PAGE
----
Poor Natalie/Anna had to carry such a burden for the last 40 years. I bet she was repeatedly raped as well, and she didn't even get to that.

Didn't she? Wasn't that the implication for her (paraphrased) line: "The first time, they got me so drunk I couldn't stand"?
posted by coriolisdave at 9:59 PM on May 17 [2 favorites]


That line referred to the first time she had to execute Soviet prisoners.
posted by orange swan at 10:10 PM on May 17 [2 favorites]


That whole last scene was brutally hard to watch, and I was surprised how much I was hoping Elizabeth and Philip could just let it go this one time and not murder these poor sobbing grandparents in their dining room, even though that's so not the show this is. Jesus Christ.

I also found the scene with Henry and Stan in the kitchen more affecting than I expected, particularly the way Stan matter-of-factly talks about how the FBI's made him incapable of trusting anybody, and even he doesn't always understand why.

The show itself has kind of tried to address this, but I forget half the time that Philip and Elizabeth are theoretically raising and having a relationship with a whole second kid offscreen. It made it a little jarring when Elizabeth was consoling Philip that Henry would be home from school every few months, because it feels like they only see the kid every few months now. Elizabeth's "Well, they're not getting Henry" was pretty funny, though. Oh-ho no, maybe he won't be a spy like his big sister, but no child of hers is going to be grow up to be some filthy capitalist g-man.
posted by jameaterblues at 10:28 PM on May 17


I hate to say it, but I think we just witnessed the beginning of the end of P&E's marriage.
posted by Thorzdad at 4:23 AM on May 18 [2 favorites]


I think you can draw a direct line from the scene where Philip asks Elizabeth he thinks Paige wanted them to read about what Pastor Tim wrote about her in the diary. At first she brushes it off, saying Paige already told them what was in the diary. Then you get to see about a dozen expressions go across her face in the space of a few moments. Not only is she realizing how much more Paige might be feeling/hurt than she let on, she also realizes that Paige manipulated her/Philip in the exact same way she would manipulate a target. Think back to all the scenes where Paige asks her parents about how doing certain things make them feel. The kid is learning more her mom than just how to punch someone in the throat.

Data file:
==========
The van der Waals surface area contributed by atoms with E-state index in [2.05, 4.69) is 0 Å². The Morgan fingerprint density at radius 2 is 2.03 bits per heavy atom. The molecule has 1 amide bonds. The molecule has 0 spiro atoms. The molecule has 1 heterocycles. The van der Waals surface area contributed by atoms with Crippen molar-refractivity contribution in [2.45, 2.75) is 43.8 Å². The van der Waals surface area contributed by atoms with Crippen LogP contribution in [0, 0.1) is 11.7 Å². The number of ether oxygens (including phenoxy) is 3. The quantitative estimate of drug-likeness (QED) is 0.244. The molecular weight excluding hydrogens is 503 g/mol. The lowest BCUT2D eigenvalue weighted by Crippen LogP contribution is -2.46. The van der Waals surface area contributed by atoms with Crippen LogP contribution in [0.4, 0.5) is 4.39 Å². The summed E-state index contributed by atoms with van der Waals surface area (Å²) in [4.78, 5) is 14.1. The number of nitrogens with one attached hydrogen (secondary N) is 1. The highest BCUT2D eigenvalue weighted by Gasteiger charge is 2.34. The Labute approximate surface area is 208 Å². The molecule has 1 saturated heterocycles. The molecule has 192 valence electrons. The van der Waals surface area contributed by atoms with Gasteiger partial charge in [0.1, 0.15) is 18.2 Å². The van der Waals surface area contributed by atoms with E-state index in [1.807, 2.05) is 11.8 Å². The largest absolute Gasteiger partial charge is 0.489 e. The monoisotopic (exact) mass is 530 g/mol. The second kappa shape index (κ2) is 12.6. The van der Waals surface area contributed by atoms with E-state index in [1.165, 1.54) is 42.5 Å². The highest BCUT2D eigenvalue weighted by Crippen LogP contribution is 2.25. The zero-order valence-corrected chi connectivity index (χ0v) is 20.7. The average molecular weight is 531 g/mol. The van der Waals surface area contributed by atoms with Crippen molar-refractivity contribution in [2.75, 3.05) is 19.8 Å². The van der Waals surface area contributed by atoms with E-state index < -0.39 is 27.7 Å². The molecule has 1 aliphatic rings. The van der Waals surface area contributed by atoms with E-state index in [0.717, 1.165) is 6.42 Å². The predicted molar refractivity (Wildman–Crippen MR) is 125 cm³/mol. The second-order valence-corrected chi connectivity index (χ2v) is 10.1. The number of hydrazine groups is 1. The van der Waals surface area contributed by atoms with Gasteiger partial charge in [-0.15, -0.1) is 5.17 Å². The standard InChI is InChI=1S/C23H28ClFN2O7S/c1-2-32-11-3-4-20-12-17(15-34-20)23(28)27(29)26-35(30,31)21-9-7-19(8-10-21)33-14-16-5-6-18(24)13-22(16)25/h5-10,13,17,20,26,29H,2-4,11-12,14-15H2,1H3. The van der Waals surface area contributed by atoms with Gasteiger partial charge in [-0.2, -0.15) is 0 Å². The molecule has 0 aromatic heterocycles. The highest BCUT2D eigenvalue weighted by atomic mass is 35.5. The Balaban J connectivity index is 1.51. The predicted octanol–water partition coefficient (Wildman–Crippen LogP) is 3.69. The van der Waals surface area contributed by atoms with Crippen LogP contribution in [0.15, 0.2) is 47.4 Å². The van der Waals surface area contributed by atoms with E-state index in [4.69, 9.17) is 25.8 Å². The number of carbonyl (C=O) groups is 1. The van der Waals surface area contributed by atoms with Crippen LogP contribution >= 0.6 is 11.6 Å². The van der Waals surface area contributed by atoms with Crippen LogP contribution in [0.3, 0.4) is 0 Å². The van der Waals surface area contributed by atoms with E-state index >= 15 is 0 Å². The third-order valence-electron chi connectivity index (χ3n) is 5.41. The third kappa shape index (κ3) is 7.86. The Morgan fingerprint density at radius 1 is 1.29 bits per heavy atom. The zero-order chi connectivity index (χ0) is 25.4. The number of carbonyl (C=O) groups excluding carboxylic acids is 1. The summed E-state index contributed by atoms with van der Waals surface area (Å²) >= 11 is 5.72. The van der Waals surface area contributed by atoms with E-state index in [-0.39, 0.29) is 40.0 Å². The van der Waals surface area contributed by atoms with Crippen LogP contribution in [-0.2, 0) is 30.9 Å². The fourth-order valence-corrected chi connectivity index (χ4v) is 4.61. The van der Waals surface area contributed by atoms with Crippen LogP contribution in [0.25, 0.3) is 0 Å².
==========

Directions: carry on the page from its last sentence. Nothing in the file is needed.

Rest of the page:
On another topic, I sketched the mail robot having its feelings hurt by Stan's "more trouble than it's worth" remark and it became one of my most popular tweets overnight (admittedly, a low bar) - I guess there are a lot of mail robot fans out there.
posted by mikepop at 6:07 AM on May 18 [3 favorites]


Fomina, who knows she's screwed

I'm not convinced. She had they air of someone who knows they are going to be protected. Fomina may be wrong, but in this corrupt system there will be a point where the fish that the KGB are trying to catch will get too big for their nets.
posted by cardboard at 7:26 AM on May 18 [1 favorite]


You might be right. Dimitri was terrified of giving up Fomina's name, and she's hardly a frightening person. Nor is she stupid. For her to not be more frightened and to not have hidden that ledger does suggest that she's under someone's protection -- someone big and terrifying.
posted by orange swan at 12:18 PM on May 18


She was certainly giving off a "this is going to be annoying" vibe rather than scared for her life vibe.
posted by sammyo at 7:28 PM on May 18


When she started going off on the KGB being all high-and-mighty, I expected her to turn it around and ask Oleg just exactly how he thinks his grocery always seems to have nice food? Go investigate your grocery, Mr. KGB.
posted by Thorzdad at 8:00 AM on May 19


Stan might not trust anyone because of his FBI career, but the parents of the teenager he was speaking to are soviet spies.

I predict that in the last season, all four Jennings move back to Russia, where they will be known as The Americans, because they will have spent too much time in the USA to fit in.

Was this the season finale? Is next week the finale?
posted by about_time at 7:04 PM on May 19


There are two more episodes to go in this season, and next year the sixth and final season will be 10 episodes long.
posted by orange swan at 9:12 PM on May 19


I hate to say it, but I think we just witnessed the beginning of the end of P&E's marriage.

No, that's impossible. Everybody knows a secret wedding ceremony in a frigging sewer or something always results in a stable, long-lasting marriage.

But seriously, if Liz continues to be the "We should always murder whoever we're ordered to" one and Phil remains the "I'm having serious reservations about that" one, OR if Liz is the "Let's go back to Russia" one and Phil is the "But I can't take my Camaro" one, then the end of their marriage (and show) practically writes itself. "Irreconcilable differences" doesn't begin to do it justice. The tricky part will be delaying it for a whole season.
posted by Sys Rq at 9:02 PM on May 20 [2 favorites]


Exactly. Philip has never wanted to go back, as far as I can tell, he knows that it's a dead end economically, and not where he wants his children. Can't they just leave Henry in a big basket at Stan's door? Paige is practically old enough to live on her own.
posted by computech_apolloniajames at 9:09 AM on May 21 [2 favorites]


I've been thinking about this for a few days. Anna, the Nazi helper, was convincing in her denial, at lest enough to seed doubt in Phillips mind. Elizabeth, consummate agent, saw through it, and likely saw the subsequent tearful confession as little more than the same, only dressed up with tears and details meant to elicit sympathy.
It was high drama, and hard to watch, but once her well practiced story had been beaten Anna's lies were simply that to E. and she dealt her punishment accordingly.

This FPP on the blue is germane to this discussion.
posted by OHenryPacey at 3:29 PM on May 22 [1 favorite]


Wow. The line between drama and melodrama use awfully thin. But this episode was a gutpunch. I also liked the theme of other families harboring secrets.
posted by Nelson at 6:53 AM on June 2